Katie Dunne is a lecturer in religious education at St. Angela’s College Sligo, a college of the National University of Ireland in Galway. She holds a PhD in theology alongside MTh and BATh degrees from St. Patrick’s Pontifical University in Maynooth, Ireland. Prior to joining the faculty at St. Angela’s College, she was an assistant professor in theology in the School of Religion at Trinity College in Dublin.

    Helmut P. Gaisbauer has been a senior scientist at the Centre for Ethics and Poverty Research at the University of Salzburg since 2011. One of his long-term research projects validates the efforts of combatting child poverty in Romania organized by faith-based organizations in Salzburg. He holds a doctorate in political science from Salzburg University and the Salzburg Centre for European Union Studies. He has published extensively on poverty and social exclusion in Europe.

    Lori Keleher is a full professor in the Department of Philosophy at New Mexico State University. She is the president of the International Development Ethics Association and a fellow of the Human Development and Capability Association, Senior Advisor on Philosophy and Development Ethics at the Center for Values in International Development, and co-lead editor of the Journal of Global Ethics. She co-edited with Jay Drydyk The Routledge Handbook of Development Ethics (Routledge, 2019); with Stacy Kosko, Agency and Democracy in Development Ethics (Cambridge University Press, 2019); and with Des Gasper, 'Lebret and the Projects of Économie Humaine, Integral Human Development, and Development Ethics', a special issue of the Journal of Global Ethics (2021).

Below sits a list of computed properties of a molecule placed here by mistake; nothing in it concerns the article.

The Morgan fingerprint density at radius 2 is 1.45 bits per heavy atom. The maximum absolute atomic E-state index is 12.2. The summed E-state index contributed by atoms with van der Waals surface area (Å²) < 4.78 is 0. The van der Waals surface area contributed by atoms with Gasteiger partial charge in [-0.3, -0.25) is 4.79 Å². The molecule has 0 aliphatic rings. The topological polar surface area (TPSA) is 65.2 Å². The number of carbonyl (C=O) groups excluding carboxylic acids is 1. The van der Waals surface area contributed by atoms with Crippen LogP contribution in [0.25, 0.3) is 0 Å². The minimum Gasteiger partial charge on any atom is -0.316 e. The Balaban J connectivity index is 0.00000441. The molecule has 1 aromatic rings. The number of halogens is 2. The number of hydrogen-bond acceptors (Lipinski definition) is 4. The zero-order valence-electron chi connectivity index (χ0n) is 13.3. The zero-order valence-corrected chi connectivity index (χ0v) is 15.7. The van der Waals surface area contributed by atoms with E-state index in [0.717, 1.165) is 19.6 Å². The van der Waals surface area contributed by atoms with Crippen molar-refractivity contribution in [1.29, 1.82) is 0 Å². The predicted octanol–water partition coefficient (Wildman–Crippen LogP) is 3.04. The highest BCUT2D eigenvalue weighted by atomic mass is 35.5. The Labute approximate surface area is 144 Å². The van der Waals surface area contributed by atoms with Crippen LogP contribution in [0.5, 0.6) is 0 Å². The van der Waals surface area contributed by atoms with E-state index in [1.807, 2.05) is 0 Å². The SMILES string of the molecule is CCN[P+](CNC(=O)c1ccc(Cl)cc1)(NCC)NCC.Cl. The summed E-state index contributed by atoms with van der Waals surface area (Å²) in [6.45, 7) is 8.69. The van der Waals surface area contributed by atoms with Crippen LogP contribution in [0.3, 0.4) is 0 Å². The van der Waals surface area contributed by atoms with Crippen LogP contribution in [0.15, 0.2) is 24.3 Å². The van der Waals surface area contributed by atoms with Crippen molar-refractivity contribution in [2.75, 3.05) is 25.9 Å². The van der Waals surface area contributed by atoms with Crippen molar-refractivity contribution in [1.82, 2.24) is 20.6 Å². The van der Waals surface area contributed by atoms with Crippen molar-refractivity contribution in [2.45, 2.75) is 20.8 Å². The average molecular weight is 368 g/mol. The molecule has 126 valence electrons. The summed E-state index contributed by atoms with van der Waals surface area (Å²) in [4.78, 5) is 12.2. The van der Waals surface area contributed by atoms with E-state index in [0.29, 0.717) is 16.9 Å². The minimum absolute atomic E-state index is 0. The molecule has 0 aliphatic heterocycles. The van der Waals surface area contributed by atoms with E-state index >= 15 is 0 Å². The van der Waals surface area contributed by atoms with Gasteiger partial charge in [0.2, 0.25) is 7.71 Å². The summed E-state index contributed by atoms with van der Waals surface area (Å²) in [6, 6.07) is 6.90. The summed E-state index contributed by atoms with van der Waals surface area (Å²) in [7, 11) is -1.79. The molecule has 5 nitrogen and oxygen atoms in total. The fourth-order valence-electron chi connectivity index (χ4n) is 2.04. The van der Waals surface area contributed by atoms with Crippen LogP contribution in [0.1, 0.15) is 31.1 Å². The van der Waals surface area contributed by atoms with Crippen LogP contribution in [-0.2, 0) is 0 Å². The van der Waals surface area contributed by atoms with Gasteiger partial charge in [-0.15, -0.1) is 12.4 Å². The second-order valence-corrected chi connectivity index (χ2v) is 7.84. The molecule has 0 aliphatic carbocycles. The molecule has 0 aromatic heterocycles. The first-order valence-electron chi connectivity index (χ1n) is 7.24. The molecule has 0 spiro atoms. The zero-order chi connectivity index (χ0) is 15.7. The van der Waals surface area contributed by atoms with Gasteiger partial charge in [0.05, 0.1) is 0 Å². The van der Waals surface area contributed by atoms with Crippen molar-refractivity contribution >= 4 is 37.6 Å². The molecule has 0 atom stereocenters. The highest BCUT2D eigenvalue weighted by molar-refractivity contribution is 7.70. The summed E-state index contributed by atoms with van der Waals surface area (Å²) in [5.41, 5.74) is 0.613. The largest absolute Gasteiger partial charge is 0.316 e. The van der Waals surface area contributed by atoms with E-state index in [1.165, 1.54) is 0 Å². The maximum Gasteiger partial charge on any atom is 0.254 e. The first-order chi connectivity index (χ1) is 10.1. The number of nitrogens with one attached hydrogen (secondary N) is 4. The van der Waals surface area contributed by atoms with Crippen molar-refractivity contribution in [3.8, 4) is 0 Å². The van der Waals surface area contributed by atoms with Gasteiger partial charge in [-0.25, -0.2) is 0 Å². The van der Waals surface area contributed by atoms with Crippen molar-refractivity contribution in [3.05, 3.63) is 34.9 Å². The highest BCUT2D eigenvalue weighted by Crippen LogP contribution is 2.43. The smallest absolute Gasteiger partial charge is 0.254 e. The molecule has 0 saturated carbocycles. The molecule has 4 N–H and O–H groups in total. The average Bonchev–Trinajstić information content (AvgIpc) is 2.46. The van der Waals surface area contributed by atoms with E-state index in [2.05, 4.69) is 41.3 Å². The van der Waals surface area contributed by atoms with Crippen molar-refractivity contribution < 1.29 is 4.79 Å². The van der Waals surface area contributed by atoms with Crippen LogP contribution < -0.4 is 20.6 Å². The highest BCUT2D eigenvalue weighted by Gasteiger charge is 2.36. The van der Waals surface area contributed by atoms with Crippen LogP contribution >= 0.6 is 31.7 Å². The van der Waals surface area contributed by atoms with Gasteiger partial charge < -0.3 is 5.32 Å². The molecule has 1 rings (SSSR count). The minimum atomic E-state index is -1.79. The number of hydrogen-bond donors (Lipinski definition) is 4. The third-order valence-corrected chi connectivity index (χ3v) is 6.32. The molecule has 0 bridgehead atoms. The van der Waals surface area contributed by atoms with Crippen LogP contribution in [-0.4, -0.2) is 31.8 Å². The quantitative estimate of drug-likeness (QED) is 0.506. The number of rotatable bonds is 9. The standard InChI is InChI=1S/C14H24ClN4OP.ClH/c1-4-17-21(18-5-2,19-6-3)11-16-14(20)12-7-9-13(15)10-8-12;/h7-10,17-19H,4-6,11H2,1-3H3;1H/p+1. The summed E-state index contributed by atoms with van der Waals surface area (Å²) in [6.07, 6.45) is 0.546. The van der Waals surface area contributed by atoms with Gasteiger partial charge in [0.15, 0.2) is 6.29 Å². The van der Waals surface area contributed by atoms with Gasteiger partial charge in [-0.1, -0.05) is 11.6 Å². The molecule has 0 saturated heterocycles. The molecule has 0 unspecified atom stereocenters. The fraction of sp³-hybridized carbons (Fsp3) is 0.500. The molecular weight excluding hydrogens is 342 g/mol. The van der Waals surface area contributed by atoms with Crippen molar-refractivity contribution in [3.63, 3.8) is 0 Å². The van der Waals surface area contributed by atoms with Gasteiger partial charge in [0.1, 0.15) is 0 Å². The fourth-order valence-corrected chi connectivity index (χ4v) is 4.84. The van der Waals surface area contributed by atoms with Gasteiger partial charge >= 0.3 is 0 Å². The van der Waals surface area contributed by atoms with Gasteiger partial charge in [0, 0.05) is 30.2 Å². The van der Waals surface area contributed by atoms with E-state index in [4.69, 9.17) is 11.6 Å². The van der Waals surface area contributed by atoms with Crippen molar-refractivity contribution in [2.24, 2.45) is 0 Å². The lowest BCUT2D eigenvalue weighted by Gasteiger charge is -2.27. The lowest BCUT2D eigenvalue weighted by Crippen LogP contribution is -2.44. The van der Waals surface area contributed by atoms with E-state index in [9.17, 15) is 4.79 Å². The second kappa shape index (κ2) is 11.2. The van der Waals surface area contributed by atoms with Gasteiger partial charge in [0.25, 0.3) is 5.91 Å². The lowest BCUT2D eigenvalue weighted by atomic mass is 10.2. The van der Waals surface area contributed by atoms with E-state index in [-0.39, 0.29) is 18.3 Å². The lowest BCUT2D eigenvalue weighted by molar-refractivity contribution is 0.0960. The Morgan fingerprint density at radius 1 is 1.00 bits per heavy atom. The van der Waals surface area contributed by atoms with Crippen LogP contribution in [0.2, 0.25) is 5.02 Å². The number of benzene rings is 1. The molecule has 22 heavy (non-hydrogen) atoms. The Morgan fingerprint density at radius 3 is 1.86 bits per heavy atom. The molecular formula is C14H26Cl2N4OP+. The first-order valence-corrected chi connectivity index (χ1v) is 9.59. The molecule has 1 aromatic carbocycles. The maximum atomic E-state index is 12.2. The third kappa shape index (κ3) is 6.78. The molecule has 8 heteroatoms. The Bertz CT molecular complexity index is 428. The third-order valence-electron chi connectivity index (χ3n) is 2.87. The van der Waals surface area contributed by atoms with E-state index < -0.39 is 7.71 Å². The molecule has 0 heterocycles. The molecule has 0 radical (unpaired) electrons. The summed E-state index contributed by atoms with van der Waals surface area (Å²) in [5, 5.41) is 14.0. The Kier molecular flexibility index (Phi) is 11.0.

Elizabeth Hlabse is the director of the Program on Faith and Mental Health at the McGrath Institute for Church Life of the University of Notre Dame. A licensed mental health therapist, she supports persons therapeutically through an integrative, neural-developmental lens that attends to the intersection of spirituality and psychology. She holds an MS from Divine Mercy University in Sterling, Virginia, and completed postgraduate studies in Christian ethics at the University of Oxford.